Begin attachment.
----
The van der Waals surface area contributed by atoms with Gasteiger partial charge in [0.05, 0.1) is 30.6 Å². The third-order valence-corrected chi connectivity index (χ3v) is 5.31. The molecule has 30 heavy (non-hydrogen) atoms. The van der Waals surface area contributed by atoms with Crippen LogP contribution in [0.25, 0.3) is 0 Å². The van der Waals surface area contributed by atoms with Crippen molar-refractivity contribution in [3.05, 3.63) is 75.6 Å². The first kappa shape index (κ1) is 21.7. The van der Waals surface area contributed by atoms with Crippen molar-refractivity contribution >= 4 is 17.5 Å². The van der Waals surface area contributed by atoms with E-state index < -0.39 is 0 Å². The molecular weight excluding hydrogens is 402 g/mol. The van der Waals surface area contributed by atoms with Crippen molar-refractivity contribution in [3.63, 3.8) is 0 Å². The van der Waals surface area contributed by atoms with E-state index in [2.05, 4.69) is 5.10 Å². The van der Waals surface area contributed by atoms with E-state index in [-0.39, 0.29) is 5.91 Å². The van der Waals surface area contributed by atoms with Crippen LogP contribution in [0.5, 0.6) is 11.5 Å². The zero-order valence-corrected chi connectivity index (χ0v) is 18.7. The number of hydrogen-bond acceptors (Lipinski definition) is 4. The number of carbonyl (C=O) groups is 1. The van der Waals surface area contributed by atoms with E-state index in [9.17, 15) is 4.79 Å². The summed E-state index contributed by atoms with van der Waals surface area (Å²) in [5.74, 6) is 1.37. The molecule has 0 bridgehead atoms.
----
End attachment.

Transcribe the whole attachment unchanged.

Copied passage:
The van der Waals surface area contributed by atoms with Gasteiger partial charge in [0.05, 0.1) is 30.6 Å². The third-order valence-corrected chi connectivity index (χ3v) is 5.31. The molecule has 30 heavy (non-hydrogen) atoms. The van der Waals surface area contributed by atoms with Crippen LogP contribution in [0.25, 0.3) is 0 Å². The van der Waals surface area contributed by atoms with Crippen molar-refractivity contribution in [3.05, 3.63) is 75.6 Å². The first kappa shape index (κ1) is 21.7. The van der Waals surface area contributed by atoms with Crippen molar-refractivity contribution >= 4 is 17.5 Å². The van der Waals surface area contributed by atoms with E-state index < -0.39 is 0 Å². The molecular weight excluding hydrogens is 402 g/mol. The van der Waals surface area contributed by atoms with Crippen molar-refractivity contribution in [3.63, 3.8) is 0 Å². The van der Waals surface area contributed by atoms with E-state index in [2.05, 4.69) is 5.10 Å². The van der Waals surface area contributed by atoms with E-state index in [-0.39, 0.29) is 5.91 Å². The van der Waals surface area contributed by atoms with Crippen LogP contribution in [0.5, 0.6) is 11.5 Å². The zero-order valence-corrected chi connectivity index (χ0v) is 18.7. The number of hydrogen-bond acceptors (Lipinski definition) is 4. The number of carbonyl (C=O) groups is 1. The van der Waals surface area contributed by atoms with E-state index in [9.17, 15) is 4.79 Å². The summed E-state index contributed by atoms with van der Waals surface area (Å²) in [5.74, 6) is 1.37. The molecule has 0 bridgehead atoms.